Press release – March 2021 Financial Stress Index (FSI) report

Number of Australians ‘thriving’ bounces back dramatically as Covid nears end, but worst affected still suffering

Australians assessed as ‘thriving’ financially – a group that slid backwards during the first six months of the Covid pandemic – have bounced back and are doing even better than before the health crisis.

According to the Financial Mindfulness Financial Stress Index (FSI), over a quarter – 25.8 per cent of 645 respondents – were rated as ‘thriving’ between the six-to-12-months into the pandemic from their answers to the FSI questionnaire

The proportion thriving was 18.8 per cent pre-Covid, but that crashed to 2.4 per cent during the first six months of 2020 as a big proportion of people slid into the next category down.

“Many people became extremely uncertain and worried about their financial position during the pandemic,” said Financial Mindfulness, CEO and Founder, Andrew Fleming.

“But extended Government support very likely stopped financial stress from spiralling.”

“When people stopped going out, their personal savings increased and at the same time interest rates were adjusted to their lowest levels in history.”

“The combination of extra savings and cheap money fuelled a personal and Australia-wide economic bounce back. This is reflected in the FSI data collected at February 2021.”

“This ‘bounce-back’ is evidenced in falling unemployment, GDP levels increasing and another property boom.”

The FSI tracked financial stress in detail – and across a range of metrics – over the last 18 months, at six monthly intervals, and captured the ongoing impact from the COVID-19 pandemic. Depending on their answers to a set of 35 questions, respondents fell into one of five bands: distressed, stressed, managing, succeeding or thriving.

Overall, FSI data found an estimated 2.09 million Australians are experiencing levels of financial stress that reduce their wellbeing and capacity to function.

Financial Mindfulness estimates the associated lost productivity costs Australian business an estimated $27.02 billion per annum – a $5 billion improvement over the last 6 months.

The proportion of respondents ‘managing’ fell from 41.5 per cent in the first six months of the pandemic to 26.1 per cent in the six months from September 2020 to the end of February 2021. There was a similar but smaller drop in the proportion in the ‘succeeding’ category. The migration of so many respondents to now be ‘thriving’ was partly responsible.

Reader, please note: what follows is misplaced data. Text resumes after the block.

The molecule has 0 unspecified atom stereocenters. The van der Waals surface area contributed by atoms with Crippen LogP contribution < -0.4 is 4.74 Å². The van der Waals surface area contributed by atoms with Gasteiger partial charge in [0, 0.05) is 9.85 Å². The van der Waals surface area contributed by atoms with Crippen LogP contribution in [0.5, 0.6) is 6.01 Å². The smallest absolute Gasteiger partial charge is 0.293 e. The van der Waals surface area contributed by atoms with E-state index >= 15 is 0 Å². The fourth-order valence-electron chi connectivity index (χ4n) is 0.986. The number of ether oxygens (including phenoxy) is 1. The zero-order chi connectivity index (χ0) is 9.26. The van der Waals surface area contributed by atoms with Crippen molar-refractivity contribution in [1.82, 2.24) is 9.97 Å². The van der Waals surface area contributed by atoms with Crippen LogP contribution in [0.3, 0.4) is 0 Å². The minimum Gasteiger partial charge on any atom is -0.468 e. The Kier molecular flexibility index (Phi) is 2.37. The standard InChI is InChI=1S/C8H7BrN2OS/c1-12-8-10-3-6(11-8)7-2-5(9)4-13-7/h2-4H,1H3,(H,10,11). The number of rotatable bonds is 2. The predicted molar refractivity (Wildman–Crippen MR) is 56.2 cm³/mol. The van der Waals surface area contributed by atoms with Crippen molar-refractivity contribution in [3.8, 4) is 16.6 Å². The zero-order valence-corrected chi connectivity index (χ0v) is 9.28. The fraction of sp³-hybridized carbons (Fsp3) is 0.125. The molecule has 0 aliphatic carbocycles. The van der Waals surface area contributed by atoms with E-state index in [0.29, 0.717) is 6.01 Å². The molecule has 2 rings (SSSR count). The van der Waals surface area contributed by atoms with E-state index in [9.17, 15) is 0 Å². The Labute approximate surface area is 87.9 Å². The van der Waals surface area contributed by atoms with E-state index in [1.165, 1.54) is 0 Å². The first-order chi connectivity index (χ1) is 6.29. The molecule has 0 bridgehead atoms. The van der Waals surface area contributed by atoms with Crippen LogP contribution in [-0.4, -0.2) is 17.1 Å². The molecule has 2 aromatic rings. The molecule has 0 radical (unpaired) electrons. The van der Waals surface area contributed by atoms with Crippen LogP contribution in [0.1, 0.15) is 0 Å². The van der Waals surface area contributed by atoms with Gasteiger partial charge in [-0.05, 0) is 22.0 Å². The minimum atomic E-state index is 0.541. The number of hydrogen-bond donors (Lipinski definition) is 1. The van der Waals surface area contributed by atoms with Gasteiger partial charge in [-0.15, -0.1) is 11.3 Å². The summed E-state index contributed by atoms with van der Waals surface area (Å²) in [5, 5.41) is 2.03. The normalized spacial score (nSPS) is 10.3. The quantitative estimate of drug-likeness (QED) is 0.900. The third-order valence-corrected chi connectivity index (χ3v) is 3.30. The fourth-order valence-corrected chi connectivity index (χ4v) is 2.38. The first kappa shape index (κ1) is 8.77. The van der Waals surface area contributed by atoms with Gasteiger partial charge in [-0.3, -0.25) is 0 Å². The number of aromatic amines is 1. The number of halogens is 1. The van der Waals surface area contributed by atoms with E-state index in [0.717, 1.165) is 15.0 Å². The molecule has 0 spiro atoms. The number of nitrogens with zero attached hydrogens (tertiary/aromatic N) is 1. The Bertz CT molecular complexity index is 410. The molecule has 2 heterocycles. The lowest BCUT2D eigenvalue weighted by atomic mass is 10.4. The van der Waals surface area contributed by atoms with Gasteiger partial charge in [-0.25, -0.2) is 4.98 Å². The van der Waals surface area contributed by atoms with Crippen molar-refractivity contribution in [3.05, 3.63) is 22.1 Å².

At the other end of the spectrum, a smaller number of people in chronic financial stress – categorised as ‘distressed’ – has continued to increase throughout the pandemic, with financial and psychological factors the main drivers.

“While it is clear that some people have bounced back, there are many Australians who unfortunately continue to experience considerable financial stress,” said neuropsychologist Nicola Gates.

“Inequity is increasing in Australia, and increasing inequality is associated with increases in financial distress.”

Key findings from Financial Mindfulness FSI report (Sept 2020 to Feb 2021) include:

  • 10.75x increase in people who are thriving and not experiencing financial stress.
  • 9.75x increase in those experiencing financial distressed during COVID19 times from pre-COVID19.
  • Decrease in ratings of always feeling isolated, however a small increase on pre-COVID19 levels.
  • Of those who are financially stressed, a large proportion feel worried (86%), overwhelmed (72%), and downhearted (75%) about their financial situation.
  • 64% of people experienced financial shame.
  • Those who identify as excessively eating, drinking, smoking due to their financial situation returned to pre-COVID19 levels.
  • On average 16% of people often have physical stress relating to their money worries.
  • Agitation is the most common somatic symptom of financial stress (71%), followed by tension (69%) and inability to “wind down” (65%).
  • 71% of people are distracted because of financial concerns.
  • Many take an ‘ignorance is bliss’ approach, either ignoring the situation (57%) or recklessly spending (57%).
  • 66% of people note financial stress has negatively impacted their relationships
  • 59% experienced conflict with loved ones.

About the Financial Stress Index (FSI)

The FSI is a leading measure of total financial stress burden, and levels of financial stress impact across five dimensions; Financial status, Psychological impact, Behavioural signs of stress, Physical/Physiological burden and Social engagement. The levels of financial stress are expressed on a scale; Thriving, Succeeding, Managing, Stressed and Distressed.


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